New probe measures magnetic fields inside solids
Apr 8, 2008 2 comments
A new 3D imaging technique using neutrons has been invented by physicists in Germany. The technique, which can visualize magnetic fields inside bulk objects, is an improvement on existing magnetic methods that are limited to surfaces. The method could find use in a range of science and engineering fields and shed more light on various magnetic phenomena in solids, including superconductivity.
Neutrons are subatomic particles that have a net zero charge and can therefore penetrate thick layers of material. They also have a magnetic moment (or spin) and so are sensitive to magnetic fields). When all the spins point in the same direction, a neutron beam is said to be spin-polarized.
Nikolay Kardjilov of the Hahn-Meitner Institute in Berlin and colleagues used a beam of polarized neutrons from a nuclear reactor to irradiate samples in their experiments (Nature Physics doi: 10.1038/nphys912). As the neutrons travel through a sample, their magnetic moments rotate around the magnetic fields they encounter and the direction of their spin changes. The researchers measure the different spin angles, which depend on the strength of the magnetic fields traversed by the neutrons.
These angles are then converted into intensities by a polarization analyser, located behind the sample. Next, a position-sensitive detector measures these intensities to build up a map of the magnetic fields inside the sample.
“The spin-polarized neutron imaging technique is non-destructive and non-invasive and is better than conventional 2D imaging techniques,” Kardjilov told physicsworld.com. “The method can be employed in a variety of environments—for example, at high or low temperatures — and samples can be investigated from almost any viewing angle. In this way 3D information about the magnetic field distribution is revealed.”
Megapixels in minutes
Moreover, measurements are fast. Each image contains about a million pixels and is taken in just seconds or minutes depending on the sample. “No other method can compete — even in free space,” added Kardjilov.
Our aim is to achieve a spatial resolution of 50 µm in just a few minutes per imageNikolay Kardjilov, Hahn-Meitner Institute
The technique might be used to investigate magnetic flux distribution and pinning in superconducting samples, which could be important for understanding high-temperature superconductivity. Indeed, the researchers have already investigated the trapped magnetic flux inside a polycrystalline lead cylinder, a type-I superconductor. The method could also be used to visualize magnetic domain distributions in bulk ferromagnets in 3D for the first time.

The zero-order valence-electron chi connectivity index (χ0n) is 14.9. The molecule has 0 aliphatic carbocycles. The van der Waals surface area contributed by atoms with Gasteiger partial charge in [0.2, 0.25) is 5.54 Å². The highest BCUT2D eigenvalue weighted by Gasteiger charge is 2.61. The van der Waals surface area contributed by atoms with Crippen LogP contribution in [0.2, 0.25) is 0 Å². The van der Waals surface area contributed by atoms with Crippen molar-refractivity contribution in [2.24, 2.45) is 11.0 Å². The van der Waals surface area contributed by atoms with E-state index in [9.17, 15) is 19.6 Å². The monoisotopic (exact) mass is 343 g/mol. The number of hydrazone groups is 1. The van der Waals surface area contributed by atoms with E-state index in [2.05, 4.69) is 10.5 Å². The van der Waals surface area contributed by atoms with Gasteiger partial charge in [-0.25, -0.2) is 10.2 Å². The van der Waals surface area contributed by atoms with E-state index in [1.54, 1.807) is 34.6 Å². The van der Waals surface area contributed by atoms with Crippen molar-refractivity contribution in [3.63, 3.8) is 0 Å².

The team, which includes researchers from the Berlin Institute of Technology, Ruprecht Karls University Heidelberg and the University of Applied Sciences Berlin, are now working on improving the spatial and temporal resolution of its technique. “Our aim is to achieve a spatial resolution of 50 µm in just a few minutes per image,” explained Kardjilov. The researchers also hope to increase the sensitivity of the method by further developing an iterative algorithm to quantify results obtained.
'Remarkable technical advance'
Bruce Gaulin , who is Brockhouse Chair in the Physics of Materials at Canada’s McMaster University, described the team’s work as a “remarkable technical advance”. “As a proof-of-principle measurement, it should allow even more detailed mappings of magnetic field distributions in matter”, Gaulin told physicsworld.com.
Kardjilov and colleagues are not the only team developing imaging techniques based on spin-polarized neutrons. “We consider these studies as pilot tests to demonstrate magnetic imaging using polarized neutrons,” commented Eberhard Lehmann from the Paul Scherrer Institute in Switzerland, whose team is working on a similar but “more sophisticated” experiment called “neutron spin phase imaging” (Nucl Instr Meth A 586 15).
Lehmann suggests that dedicated beam lines at suitable intense neutron sources would help advance the field of neutron imaging and so allow for more detailed technical studies.
About the author
Belle Dumé is contributing editor at nanotechweb.org